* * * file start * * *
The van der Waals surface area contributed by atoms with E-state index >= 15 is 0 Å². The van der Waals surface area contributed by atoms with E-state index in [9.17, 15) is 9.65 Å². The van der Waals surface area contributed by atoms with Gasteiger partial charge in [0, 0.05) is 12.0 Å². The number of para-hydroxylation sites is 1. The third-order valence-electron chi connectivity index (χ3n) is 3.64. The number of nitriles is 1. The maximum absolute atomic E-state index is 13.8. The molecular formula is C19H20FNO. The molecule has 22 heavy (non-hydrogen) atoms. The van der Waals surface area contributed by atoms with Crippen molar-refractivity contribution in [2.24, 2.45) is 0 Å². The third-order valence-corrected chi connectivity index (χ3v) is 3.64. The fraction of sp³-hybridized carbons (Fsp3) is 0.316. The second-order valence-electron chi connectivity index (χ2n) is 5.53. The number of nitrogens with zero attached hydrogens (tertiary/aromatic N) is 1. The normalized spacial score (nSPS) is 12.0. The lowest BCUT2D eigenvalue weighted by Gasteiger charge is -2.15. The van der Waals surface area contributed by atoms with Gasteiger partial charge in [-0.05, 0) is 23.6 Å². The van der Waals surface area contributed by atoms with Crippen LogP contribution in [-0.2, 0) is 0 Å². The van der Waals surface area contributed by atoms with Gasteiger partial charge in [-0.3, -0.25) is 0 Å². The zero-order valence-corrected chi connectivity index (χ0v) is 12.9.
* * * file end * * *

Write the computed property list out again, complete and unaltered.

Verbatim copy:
The van der Waals surface area contributed by atoms with E-state index >= 15 is 0 Å². The van der Waals surface area contributed by atoms with E-state index in [9.17, 15) is 9.65 Å². The van der Waals surface area contributed by atoms with Gasteiger partial charge in [0, 0.05) is 12.0 Å². The number of para-hydroxylation sites is 1. The third-order valence-electron chi connectivity index (χ3n) is 3.64. The number of nitriles is 1. The maximum absolute atomic E-state index is 13.8. The molecular formula is C19H20FNO. The molecule has 22 heavy (non-hydrogen) atoms. The van der Waals surface area contributed by atoms with Crippen molar-refractivity contribution in [2.24, 2.45) is 0 Å². The third-order valence-corrected chi connectivity index (χ3v) is 3.64. The fraction of sp³-hybridized carbons (Fsp3) is 0.316. The second-order valence-electron chi connectivity index (χ2n) is 5.53. The number of nitrogens with zero attached hydrogens (tertiary/aromatic N) is 1. The normalized spacial score (nSPS) is 12.0. The lowest BCUT2D eigenvalue weighted by Gasteiger charge is -2.15. The van der Waals surface area contributed by atoms with Gasteiger partial charge in [-0.05, 0) is 23.6 Å². The van der Waals surface area contributed by atoms with Crippen LogP contribution in [-0.2, 0) is 0 Å². The van der Waals surface area contributed by atoms with Gasteiger partial charge in [-0.3, -0.25) is 0 Å². The zero-order valence-corrected chi connectivity index (χ0v) is 12.9.